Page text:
JR in WV
Maybe I can get a room at Trump’s Old Post Office Hotel in order to attend future-President Clinton’s inauguration? Cheap!!
Maybe he’ll close it for the week around that party? No, he wouldn’t give up potential money, would he?
JR in WV
Don’t play naive… Pence is part of a party which controls Indiana, they pass the absurd laws they want to pass, and jail the people they want to jail. Since all facets of state government are under their control, they could pick you up driving across the state on I-80 and bury you under a rural county jail.
Without a phone call, how could you escape from a government crooked from the top to the bottom? Who would go to Indiana and look for you?
To simplify a situation and place the blame for a state’s immoral and religiously based imprisonment of women on the governor of that state is no reason to deny the realty of that woman’s imprisonment. He could pardon her if he wasn’t leading the immorality of the theocracy in Indiana.
@joel hanes: And, if anyone is so inclined, William Gibson (the guy who coined the term “cyberspace” and why a certain web browser is called “Chrome”) in his latest book The Peripheral, references a situation called “the jackpot” that occurred before the story begins, in which multiple events allow the complete corporate takeover of the planet, to the absolute detriment of 99% of us regular people.
This novel is a departure from his usual farther-in-future storylines, and encompasses something closer to the next fifteen-twenty years, if that far. He says he’ll elaborate on the actual machinations of the jackpot in his next novel.
I find Gibson’s work to be uncomfortable in several ways, in that he seems to be able to extrapolate new technologies as well as anyone.
(Now if I can only get to Chiba City and afford a set of Zeiss-Nikon eyes, since my natural ones are deteriorating rapidly. Those cheap-ass Ono-Sendai jobs will eventually rot your optic nerves…)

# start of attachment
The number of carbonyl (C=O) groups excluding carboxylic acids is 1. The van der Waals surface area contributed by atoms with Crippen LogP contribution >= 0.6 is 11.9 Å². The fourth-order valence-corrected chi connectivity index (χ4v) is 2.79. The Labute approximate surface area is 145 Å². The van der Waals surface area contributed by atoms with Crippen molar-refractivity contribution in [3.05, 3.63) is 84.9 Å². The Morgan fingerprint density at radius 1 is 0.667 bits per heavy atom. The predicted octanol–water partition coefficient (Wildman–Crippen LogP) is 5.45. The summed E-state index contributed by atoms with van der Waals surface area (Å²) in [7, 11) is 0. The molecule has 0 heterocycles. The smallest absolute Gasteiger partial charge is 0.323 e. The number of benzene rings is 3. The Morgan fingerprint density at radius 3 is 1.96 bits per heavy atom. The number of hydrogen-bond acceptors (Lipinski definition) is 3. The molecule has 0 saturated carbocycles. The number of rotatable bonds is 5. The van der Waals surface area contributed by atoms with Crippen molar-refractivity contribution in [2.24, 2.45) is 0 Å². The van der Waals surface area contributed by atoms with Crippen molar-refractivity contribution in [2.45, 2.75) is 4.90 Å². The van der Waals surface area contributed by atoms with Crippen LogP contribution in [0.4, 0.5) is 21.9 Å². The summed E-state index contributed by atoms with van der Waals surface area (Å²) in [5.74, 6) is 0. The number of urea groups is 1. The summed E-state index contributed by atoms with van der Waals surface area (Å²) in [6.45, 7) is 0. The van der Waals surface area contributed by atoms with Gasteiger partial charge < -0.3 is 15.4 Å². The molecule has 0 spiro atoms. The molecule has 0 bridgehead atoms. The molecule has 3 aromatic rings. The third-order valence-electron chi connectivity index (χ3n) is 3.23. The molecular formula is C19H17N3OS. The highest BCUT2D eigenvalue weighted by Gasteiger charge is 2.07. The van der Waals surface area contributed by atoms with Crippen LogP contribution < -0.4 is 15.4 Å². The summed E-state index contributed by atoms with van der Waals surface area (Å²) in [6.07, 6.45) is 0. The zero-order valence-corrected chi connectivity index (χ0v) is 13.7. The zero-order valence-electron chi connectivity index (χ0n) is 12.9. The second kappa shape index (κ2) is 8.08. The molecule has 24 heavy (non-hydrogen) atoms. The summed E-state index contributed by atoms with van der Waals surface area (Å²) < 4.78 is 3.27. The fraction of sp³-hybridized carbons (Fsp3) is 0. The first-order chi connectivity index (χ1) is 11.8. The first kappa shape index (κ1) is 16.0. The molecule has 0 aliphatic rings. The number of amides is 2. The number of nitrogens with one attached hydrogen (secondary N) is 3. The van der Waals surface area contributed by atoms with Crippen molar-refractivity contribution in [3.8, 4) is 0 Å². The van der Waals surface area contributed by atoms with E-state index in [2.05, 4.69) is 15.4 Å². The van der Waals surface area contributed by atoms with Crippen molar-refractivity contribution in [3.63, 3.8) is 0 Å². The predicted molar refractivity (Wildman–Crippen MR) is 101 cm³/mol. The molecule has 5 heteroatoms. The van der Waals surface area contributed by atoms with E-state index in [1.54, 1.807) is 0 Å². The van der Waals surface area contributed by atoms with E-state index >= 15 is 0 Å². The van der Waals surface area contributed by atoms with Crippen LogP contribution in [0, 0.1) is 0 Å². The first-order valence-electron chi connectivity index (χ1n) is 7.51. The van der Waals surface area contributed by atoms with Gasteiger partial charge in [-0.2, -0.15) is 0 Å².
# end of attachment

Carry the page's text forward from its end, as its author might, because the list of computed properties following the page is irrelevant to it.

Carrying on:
Stand on Zanzibar and The Sheep Look Up were scarily believable;
… and The Hipcrime Vocab from the former will subvert your ideas in much the same way as Ambrose Bierce or Mark Twain. (Shalmaneser was a swing and a miss, but few of us working on computers in the 1970s understood just how far silicon integration could be driven. I went to work at Amdahl in 1981 with the idea that I might be present when Shalmaneser or HAL was built, somewhere down the line.)
@Peale: I care because having one of our two parties be openly racist/white supremacist is not healthy. Not only because there’s always a chance of a hiccup and them winning, but because openly espousing these things is terrible for the country and our fellow citizens. Trump and Trumpism need to be repudiated by the Republican party or its successor and I don’t see that happening.
Haven’t read the book, but my guess (as a former reviewer of SF) is Gibson’s alluding to the 1952 Heinlein short story “The Year of the Jackpot” in which a statistician notes that a whole shitpot of trendlines for various measured quantities are about to hit their extreme values at the same time in a few months, with (as the course of the story shows) drastic results. IMO the allusion implies that in the novel’s world, a whole shitpot of socio-politico-economic trends came together at once & that was what enabled & catalyzed the corporate takeover; IOW the corporations “hit the jackpot” & wound up ruling the world.
@redshirt: Add Kurt Vonnegut’s Player Piano, and I think you’ve got them all.
@Uncle Cosmo: @Uncle Cosmo: You are right. I went back and dug through my SF collection and found the reference you did – I thought I had remembered the terminology somewhere. Thanks!
(Scary to think how close we might actually be, even without a huge coronal explosion.)
Also too: Gilead is the name of the fallen kingdom in Steven King’s The Dark Tower series.
To note: There’s an actual Gilead, ME, about 40 miles north of where King keeps his summer home (also referenced in The Dark Tower).
If the narrative itself doesn’t convey that impression, the last chapter should.
Successes — or lack of them — with Spoiled American Princesses is not always a concern of novelists.